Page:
We can learn a lot from history,...
We can learn a lot from history, or we can let it repeat itself. Here we will take a look at stock car safety, from a past perspective, the present and into the future.
There is no such thing as a safe racecar. Racecars are designed to go as fast as possible within the limits of the applicable sanctioning rules and the laws of nature. There will certainly be safety problems that come with that whole scenario. What we can do is try to make our cars as safe as possible and hope for the best. We can always have a safe-er racecar.
Some of the material presented here you might have seen before, but as in many aspects of racing technology, we need to be reminded often about areas of special concern, and safety is a very special area. We will concern ourselves with the higher priority items, ones that can be fatal.
While there have always been fatal accidents in racing, there are certain periods that stand out. The '80s in Northeast modified racing saw quite a few fatalities until someone caught on that the framerails were way too stiff. Although I don't know the exact cause of death in each instance, one can assume that Basal Skull fracture was associated with many of those because of the many head-on impacts involved.
This stock clip front end...
This stock clip front end has a lot of bends and angles designed into it. This is not by accident (excuse the pun). Manufacturers have long been aware of the importance of crush zones and energy absorbing that is needed to be designed into a car to help the occupants survive hard crashes.
The years 1999 through 2001 saw numerous driver fatalities from impacts with concrete walls. Of course, the most well known involved Dale, Sr. That one event caused the ground to shake in every racing community, stock car especially. I do believe Dale's tragic end was a catalyst that might well have saved many lives since. Many sanctions and tracks now require head and neck restraints and some tracks now have soft walls installed.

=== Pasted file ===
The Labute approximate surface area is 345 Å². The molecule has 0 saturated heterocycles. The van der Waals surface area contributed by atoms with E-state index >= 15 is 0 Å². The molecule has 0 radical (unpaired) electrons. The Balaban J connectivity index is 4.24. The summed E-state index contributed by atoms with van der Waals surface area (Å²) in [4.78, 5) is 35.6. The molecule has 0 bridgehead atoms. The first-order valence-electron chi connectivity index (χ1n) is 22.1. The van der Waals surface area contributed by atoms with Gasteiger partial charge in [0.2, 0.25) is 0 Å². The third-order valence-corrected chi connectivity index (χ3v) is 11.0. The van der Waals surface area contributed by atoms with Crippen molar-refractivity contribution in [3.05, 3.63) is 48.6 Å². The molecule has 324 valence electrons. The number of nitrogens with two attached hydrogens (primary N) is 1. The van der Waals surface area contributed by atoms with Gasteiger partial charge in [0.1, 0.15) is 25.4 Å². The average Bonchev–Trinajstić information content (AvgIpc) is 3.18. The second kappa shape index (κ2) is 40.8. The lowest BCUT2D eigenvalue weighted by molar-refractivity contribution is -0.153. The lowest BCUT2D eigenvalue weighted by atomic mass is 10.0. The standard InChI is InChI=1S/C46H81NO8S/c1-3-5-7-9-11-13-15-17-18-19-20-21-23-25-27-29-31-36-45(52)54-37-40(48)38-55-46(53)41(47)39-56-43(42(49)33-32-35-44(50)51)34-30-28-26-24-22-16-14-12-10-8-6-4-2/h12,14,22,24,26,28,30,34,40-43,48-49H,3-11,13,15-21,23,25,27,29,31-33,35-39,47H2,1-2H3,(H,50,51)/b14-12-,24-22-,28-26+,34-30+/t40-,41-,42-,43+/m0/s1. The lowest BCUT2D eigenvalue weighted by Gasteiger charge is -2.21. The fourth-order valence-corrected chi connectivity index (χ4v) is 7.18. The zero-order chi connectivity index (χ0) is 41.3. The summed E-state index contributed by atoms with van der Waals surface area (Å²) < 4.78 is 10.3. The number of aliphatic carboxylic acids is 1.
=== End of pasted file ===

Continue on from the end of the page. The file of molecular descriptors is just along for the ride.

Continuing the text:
Looking at the possible causes of the problem, there was a reason why all of a sudden, drivers were not able to withstand the force of impact for each of these periods. Something changed along the way that caused the impacts to affect the driver more severely.
In the time since 2001, we might have suffered more deaths in stock car racing, as well as other forms of automobile racing, had events not unfolded like they did. Everyone inside and outside the sport of auto racing had come to realize that something needed to be done to make this sport safer for the drivers. And they did.
The rear frame member on a...
The rear frame member on a stock passenger car is curved like the front. Rear end impacts are cushioned and the deformation of the frame lessens the g-forces transferred to the occupants.
Before 2001, talk centered on soft walls. Most of the talk about making stock car racing safer had been centered on designing a soft wall technology and virtually no one was mentioning the construction of the cars as a possible cause-until February 20, 2001, two days after Dale's crash. That day a story was published in the Daytona Beach (Fla.) News-Journal paper by Godwin Kelly, the paper's motorsports editor, that shed light on the root of the problem.
In that article, experts pointed out that it was possible that the cars had become too stiff whereby the forces from near instant deceleration were transferred excessively to the driver. The weak point is the base of the skull and that is the only part of the body that holds the head from moving forward. In sudden deceleration, the tendons and muscles are not strong enough to counter those huge forces and they break. When they do, massive damage is done to the spine and base of the brain causing death.
As a result of that period, racers have come to understand the risk they take in all forms of racing by not protecting the head from sudden forward motion. And so the Head and Neck restraint was developed by several companies to assist in controlling the violent forward motion of the head in a crash.